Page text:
However, the primary concern here is, did Turks learn to utilize these products by themselves or did they receive help in this from Byzantine Greeks? Although, we encounter elements in the Turkish kitchen showing us the Byzantine effect [1], unfortunately we are concrete information is not available to show us the areas and the dimensions of this mutual effect.

In this study, we are mainly going to explore three significant subjects in the Ottoman palace kitchen: organization, provisioning and food culture [2].

2. The Organization of the Kitchen and the Structure of Personnel

Since we do not have sufficient information about the organization of the kitchens in the palaces of Bursa and Edirne, we are going to discuss only the kitchen organization of Topkapi Palace, with the following exception: until the reign of Murad II the çaşnigirs (tasters) provided a food service to the Ottoman Sultans. During this next period, this service was transferred to a newly established foundation of head butlership (kilercibaşilik) and the range of services provided by çaşnigirs was limited to external services (such as food presentation for the members of the Court) [3]. In the early period, the palace catering groups who provided a food service were not limited to servants and butlers as a considerable number of cooking groups also existed. Sources of the era yield almost no information regarding the said class and kitchen organization.

It has become obvious that the palace kitchen organization known as Matbah-i Âmire Emâneti (The Office of Imperial Kitchen Superintendent) was established for the first time during Mehmed II's period in the Topkapi Palace. Then as we understand from its name, Matbah-i Âmire was an administrative unit run by an emîn (superintendent). These superintendents had the rank of Imperial Court Masters (Hâcegân-i Divan-i Hümayun) and they worked under a chief known, as iç kilercibaşi (inner butler) who had authority to give submissions to the sultans. The inner butler was a chief of the Kiler Odasi (Office of Pantry) in the Enderun (Inner Apartments) and at the same time, he oversaw the entire kitchen personnel. He authorised employing new personnel, increasing salaries and he would decide on the promotion of personnel, which became necessary when other staff were promoted or left. However, responsibility for the disciplining of personnel and implementation of penal sanctions was left to the superintendents and their assistants.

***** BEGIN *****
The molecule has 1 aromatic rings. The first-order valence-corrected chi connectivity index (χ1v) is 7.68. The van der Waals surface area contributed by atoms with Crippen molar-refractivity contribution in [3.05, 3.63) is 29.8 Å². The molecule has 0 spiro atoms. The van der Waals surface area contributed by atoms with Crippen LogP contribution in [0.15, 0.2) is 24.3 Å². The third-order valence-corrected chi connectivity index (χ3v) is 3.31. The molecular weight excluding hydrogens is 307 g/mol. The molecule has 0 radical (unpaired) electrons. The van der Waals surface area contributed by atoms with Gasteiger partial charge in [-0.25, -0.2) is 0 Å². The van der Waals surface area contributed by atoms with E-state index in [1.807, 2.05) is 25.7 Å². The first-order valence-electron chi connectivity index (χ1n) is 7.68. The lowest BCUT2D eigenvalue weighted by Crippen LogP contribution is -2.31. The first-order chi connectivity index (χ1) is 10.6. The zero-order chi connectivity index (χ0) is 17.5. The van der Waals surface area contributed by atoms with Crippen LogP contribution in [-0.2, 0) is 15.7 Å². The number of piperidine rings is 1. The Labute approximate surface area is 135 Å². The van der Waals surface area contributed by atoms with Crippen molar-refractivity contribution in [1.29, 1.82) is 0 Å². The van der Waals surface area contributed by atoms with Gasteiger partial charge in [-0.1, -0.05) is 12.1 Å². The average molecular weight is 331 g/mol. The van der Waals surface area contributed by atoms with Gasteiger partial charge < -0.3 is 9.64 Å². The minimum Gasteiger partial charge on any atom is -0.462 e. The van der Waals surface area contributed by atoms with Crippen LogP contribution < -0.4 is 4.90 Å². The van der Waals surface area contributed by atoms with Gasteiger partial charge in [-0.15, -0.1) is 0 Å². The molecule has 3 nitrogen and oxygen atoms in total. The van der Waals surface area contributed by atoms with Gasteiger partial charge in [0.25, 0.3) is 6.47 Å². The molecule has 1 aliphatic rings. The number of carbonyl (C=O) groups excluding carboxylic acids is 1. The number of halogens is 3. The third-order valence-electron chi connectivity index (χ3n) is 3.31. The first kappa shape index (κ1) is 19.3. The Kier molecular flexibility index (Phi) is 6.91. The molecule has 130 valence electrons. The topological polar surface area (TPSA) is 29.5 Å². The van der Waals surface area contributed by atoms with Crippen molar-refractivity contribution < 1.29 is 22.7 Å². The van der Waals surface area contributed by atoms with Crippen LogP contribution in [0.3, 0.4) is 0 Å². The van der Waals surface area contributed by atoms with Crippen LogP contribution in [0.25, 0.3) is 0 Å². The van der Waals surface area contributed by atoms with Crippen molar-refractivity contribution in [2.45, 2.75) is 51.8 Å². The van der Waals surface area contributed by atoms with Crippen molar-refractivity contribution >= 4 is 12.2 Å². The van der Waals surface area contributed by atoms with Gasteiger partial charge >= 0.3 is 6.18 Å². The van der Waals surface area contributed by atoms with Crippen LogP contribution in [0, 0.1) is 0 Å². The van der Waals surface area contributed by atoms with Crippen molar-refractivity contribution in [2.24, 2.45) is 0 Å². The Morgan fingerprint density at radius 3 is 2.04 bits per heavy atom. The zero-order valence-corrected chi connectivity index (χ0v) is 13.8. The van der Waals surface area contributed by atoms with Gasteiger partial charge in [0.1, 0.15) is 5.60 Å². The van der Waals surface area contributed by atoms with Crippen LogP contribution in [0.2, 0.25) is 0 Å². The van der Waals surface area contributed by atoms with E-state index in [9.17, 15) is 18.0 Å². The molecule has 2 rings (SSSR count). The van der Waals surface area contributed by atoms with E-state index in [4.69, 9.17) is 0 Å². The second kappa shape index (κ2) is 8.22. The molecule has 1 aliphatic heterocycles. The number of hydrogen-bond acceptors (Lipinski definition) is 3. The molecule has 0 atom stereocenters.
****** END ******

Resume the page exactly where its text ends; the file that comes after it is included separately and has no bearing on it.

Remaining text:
The duties of the kitchen superintendent were not too limited. He was obliged to regularly provide the palace kitchens' foodstuffs and to organize distribution of the provisions. The superintendent, in this role, with the support of his assistants, used to determine the quantity of consumables and to issue necessary orders accordingly. Additionally, supervising the costs and revenue of the premises was the duty of superintendent. He was also in charge of receiving the treasury allotment and with this money, he used to do the necessary procurement and make payments to the concerned parties for other expenses. Moreover, every superintendent, for each Hegira year he was in office was obliged to explain his expenditure to the revenue office. Therefore, he had to register the costs and revenue of his premises in the ledgers every year.

Kitchen superintendents were often selected from among the çaşnigir, çavuş (palace guards) and müteferrika (one of the elite corps of the Imperial Household) of the Dergâh-i Âlî (Sultans Court). When they were nominated, they initially received a considerable increase in their salaries, as well as having the allowance of a sinecure fief fee along with many other benefits.

The Sultan's Kitchen clerk (kâtib-i Matbah-i Âmire) and chief cook (ser-tabbâhîn-i hassa) were attendants (or assistants) of the Superintendent and assisted him with administrative affairs [4]. In the palace kitchens, a large number of clerks were employed. Of these, the most important ones were the Sultan's Kitchen clerk. Others were storehouse clerks, tallying provisions going in and out of the palace storehouse (Kilâr-i Amire).